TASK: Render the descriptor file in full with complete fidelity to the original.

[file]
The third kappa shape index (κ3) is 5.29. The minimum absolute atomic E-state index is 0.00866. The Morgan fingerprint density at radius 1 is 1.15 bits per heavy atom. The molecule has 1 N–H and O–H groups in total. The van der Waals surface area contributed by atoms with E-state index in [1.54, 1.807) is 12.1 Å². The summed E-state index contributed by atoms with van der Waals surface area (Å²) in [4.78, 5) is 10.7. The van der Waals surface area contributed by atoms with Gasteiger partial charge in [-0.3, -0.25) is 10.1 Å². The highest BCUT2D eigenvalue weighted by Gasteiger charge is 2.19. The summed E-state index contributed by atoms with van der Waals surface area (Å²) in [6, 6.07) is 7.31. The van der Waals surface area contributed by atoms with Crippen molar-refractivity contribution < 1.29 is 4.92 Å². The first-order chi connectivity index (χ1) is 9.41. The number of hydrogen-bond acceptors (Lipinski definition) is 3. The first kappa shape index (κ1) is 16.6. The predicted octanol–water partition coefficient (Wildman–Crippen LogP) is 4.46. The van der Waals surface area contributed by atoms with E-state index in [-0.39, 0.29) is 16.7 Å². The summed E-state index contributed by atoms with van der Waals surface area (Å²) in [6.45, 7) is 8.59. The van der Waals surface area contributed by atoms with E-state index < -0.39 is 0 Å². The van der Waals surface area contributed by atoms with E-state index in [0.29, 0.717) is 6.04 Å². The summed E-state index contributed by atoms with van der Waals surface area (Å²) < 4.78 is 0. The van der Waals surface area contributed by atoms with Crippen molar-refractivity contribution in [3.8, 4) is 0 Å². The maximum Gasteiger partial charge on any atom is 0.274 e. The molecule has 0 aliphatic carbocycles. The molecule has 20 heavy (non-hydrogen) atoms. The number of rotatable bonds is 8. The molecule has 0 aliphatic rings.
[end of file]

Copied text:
The third kappa shape index (κ3) is 5.29. The minimum absolute atomic E-state index is 0.00866. The Morgan fingerprint density at radius 1 is 1.15 bits per heavy atom. The molecule has 1 N–H and O–H groups in total. The van der Waals surface area contributed by atoms with E-state index in [1.54, 1.807) is 12.1 Å². The summed E-state index contributed by atoms with van der Waals surface area (Å²) in [4.78, 5) is 10.7. The van der Waals surface area contributed by atoms with Gasteiger partial charge in [-0.3, -0.25) is 10.1 Å². The highest BCUT2D eigenvalue weighted by Gasteiger charge is 2.19. The summed E-state index contributed by atoms with van der Waals surface area (Å²) in [6, 6.07) is 7.31. The van der Waals surface area contributed by atoms with Crippen molar-refractivity contribution < 1.29 is 4.92 Å². The first-order chi connectivity index (χ1) is 9.41. The number of hydrogen-bond acceptors (Lipinski definition) is 3. The first kappa shape index (κ1) is 16.6. The predicted octanol–water partition coefficient (Wildman–Crippen LogP) is 4.46. The van der Waals surface area contributed by atoms with E-state index in [-0.39, 0.29) is 16.7 Å². The summed E-state index contributed by atoms with van der Waals surface area (Å²) in [6.45, 7) is 8.59. The van der Waals surface area contributed by atoms with E-state index < -0.39 is 0 Å². The van der Waals surface area contributed by atoms with E-state index in [0.29, 0.717) is 6.04 Å². The summed E-state index contributed by atoms with van der Waals surface area (Å²) < 4.78 is 0. The van der Waals surface area contributed by atoms with Crippen molar-refractivity contribution in [3.8, 4) is 0 Å². The maximum Gasteiger partial charge on any atom is 0.274 e. The molecule has 0 aliphatic carbocycles. The molecule has 20 heavy (non-hydrogen) atoms. The number of rotatable bonds is 8. The molecule has 0 aliphatic rings.